How Porto’s Bakery went from an underground Cuban operation to a beloved SoCal institution

After finishing her favorite Cuban sandwich from Porto’s Bakery & Cafe in Downey, Monica Oviedo becomes giddy when she learns the Los Angeles institution is days away from opening in Orange County.

“I’ve already clocked how long it’s going to take me – 15 minutes,” said Oviedo, of La Habra, who’s been trekking to Porto’s bakeries in Los Angeles for 16 years.

When the long-anticipated Buena Park café opens Wednesday with actor Andy Garcia at the ribbon cutting, expect epic lines. Over its 46-year history in Los Angeles, the Cuban bakery has earned a reputation for serving addictive – and dirt cheap – sweet and savory baked goods.

Porto’s expansion to Orange County, and next year to West Covina, comes as Cuba has seized a moment in the pop culture zeitgeist.

Former President Obama reestablished diplomatic relations between the U.S. and Cuba in 2015. The death of Fidel Castro in 2016 helped accelerate the diplomatic thaw. Travel is again permitted to the once-forbidden island nation. And now Cuban Americans – and even boxes of Porto’s treats – are at the center of a Netflix reboot of “One Day at a Time.”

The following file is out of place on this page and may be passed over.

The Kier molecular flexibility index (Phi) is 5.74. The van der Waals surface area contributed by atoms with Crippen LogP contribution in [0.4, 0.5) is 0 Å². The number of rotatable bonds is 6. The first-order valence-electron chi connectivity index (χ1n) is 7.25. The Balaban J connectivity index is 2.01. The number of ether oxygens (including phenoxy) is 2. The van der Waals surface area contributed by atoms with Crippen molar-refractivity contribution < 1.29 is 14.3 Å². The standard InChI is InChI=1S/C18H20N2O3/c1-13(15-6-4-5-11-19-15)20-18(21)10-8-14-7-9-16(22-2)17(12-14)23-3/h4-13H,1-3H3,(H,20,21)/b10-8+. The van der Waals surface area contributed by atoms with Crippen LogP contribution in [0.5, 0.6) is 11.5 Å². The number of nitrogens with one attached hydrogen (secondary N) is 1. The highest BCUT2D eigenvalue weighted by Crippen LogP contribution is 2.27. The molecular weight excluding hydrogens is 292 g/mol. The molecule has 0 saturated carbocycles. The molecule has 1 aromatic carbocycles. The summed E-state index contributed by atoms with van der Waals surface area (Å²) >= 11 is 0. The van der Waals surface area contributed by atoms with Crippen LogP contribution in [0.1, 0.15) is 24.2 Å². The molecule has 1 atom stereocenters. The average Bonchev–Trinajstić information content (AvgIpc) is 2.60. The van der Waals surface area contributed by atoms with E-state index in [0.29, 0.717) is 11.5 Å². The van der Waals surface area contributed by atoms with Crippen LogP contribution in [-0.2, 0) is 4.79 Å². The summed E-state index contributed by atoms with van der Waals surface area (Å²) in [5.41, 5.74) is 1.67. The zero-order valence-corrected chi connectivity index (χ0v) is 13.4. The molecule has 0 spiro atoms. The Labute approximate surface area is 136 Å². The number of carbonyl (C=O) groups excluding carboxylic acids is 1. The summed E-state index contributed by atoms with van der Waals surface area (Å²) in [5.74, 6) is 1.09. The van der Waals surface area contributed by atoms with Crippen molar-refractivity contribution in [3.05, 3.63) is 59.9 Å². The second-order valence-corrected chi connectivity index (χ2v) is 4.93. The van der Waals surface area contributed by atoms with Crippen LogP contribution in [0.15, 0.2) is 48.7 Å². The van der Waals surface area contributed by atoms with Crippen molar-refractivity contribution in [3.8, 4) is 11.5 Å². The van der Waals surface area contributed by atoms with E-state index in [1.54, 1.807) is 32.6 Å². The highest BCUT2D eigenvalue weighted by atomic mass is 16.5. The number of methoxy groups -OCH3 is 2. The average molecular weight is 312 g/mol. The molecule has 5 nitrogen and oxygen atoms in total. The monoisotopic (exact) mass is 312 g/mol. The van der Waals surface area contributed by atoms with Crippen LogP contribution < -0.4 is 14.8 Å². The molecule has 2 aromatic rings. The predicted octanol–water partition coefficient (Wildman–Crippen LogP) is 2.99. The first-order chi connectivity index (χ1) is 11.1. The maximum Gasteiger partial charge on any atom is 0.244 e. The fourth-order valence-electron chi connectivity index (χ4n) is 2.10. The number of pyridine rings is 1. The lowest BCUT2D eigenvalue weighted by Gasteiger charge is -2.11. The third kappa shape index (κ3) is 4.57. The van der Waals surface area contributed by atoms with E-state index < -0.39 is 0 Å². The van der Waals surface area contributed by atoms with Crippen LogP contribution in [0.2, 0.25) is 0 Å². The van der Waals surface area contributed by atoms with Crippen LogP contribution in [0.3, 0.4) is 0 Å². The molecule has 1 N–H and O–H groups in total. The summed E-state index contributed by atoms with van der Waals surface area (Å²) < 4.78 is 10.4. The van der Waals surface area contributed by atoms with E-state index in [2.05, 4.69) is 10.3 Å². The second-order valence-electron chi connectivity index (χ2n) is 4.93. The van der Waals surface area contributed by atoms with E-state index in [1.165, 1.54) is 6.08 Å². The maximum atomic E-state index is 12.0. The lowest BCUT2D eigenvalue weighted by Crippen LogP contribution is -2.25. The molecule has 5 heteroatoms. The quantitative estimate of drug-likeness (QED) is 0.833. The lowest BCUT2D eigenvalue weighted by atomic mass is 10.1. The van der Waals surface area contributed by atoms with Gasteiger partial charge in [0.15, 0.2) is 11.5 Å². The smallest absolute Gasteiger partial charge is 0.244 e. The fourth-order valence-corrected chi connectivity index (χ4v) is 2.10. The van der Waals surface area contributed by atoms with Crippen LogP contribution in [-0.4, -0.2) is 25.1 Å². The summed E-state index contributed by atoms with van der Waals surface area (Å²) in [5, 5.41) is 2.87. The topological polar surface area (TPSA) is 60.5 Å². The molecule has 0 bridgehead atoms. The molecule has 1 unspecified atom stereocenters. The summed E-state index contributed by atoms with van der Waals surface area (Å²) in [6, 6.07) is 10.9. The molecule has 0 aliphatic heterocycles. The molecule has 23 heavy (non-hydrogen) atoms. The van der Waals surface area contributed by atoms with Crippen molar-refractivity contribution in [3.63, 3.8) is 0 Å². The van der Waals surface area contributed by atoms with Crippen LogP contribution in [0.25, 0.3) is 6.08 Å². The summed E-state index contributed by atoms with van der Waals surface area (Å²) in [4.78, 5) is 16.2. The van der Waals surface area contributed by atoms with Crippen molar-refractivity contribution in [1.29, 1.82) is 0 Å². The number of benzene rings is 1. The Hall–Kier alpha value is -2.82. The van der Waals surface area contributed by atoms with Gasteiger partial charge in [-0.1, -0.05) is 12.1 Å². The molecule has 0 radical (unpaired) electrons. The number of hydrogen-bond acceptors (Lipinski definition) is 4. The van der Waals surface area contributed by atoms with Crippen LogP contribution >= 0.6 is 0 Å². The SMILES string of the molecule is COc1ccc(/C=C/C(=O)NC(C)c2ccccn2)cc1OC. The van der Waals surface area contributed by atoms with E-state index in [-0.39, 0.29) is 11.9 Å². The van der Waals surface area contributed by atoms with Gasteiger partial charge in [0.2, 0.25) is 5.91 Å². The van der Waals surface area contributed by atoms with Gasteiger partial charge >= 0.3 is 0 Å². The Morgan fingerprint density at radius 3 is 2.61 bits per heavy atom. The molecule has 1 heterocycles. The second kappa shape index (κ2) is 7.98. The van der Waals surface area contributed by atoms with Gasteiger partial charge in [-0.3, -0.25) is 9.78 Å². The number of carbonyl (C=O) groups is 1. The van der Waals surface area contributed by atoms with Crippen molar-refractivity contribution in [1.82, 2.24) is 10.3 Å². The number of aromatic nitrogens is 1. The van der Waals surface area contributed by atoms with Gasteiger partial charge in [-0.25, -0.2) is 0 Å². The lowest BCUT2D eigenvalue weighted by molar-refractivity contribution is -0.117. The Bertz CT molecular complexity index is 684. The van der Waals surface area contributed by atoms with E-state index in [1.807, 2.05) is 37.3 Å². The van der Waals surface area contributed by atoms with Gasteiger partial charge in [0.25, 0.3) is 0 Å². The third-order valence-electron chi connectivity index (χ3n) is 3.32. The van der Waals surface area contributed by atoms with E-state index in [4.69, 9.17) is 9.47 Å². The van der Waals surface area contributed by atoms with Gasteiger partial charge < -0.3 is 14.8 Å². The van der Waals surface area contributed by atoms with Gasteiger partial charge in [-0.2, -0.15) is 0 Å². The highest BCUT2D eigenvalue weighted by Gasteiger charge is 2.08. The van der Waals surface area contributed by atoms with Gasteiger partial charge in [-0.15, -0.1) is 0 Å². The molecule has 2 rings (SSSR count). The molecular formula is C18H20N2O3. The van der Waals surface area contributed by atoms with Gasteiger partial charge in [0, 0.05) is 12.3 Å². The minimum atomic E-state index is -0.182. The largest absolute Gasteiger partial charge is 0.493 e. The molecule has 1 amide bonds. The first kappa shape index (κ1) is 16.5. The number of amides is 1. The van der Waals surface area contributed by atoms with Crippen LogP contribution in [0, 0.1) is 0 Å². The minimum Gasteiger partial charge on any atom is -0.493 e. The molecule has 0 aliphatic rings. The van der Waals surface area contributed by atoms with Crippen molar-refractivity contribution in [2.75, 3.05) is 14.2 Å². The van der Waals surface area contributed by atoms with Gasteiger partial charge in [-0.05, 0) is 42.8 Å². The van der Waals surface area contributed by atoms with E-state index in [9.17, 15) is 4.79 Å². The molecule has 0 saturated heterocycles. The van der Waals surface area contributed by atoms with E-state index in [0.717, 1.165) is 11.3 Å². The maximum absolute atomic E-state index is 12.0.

The TV family’s obsession with the Cuban bakery hits close to home for hard-core fans like Oviedo. She’s tried every item behind the counter – 98-cent potato balls, 80-cent cheese rolls, 99-cent croquettes. Her go-to cake? Mango mousse.

“I’ve never had a bad meal here,” the 48-year-old said.

Keeping up with demand

The scene at the three Porto’s bakeries in Glendale, Burbank and Downey can be best described as controlled chaos.

In Downey, the café’s second largest after Buena Park, employees look like Secret Service agents – armed with ear buds and walkie talkies.

Their main duty: traffic control.

As diners enter the 17,000-square-foot café, lines snake in different directions. The crowds can be intimidating, but they’re reeled in by something sweet — the intoxicating aromas of freshly baked…

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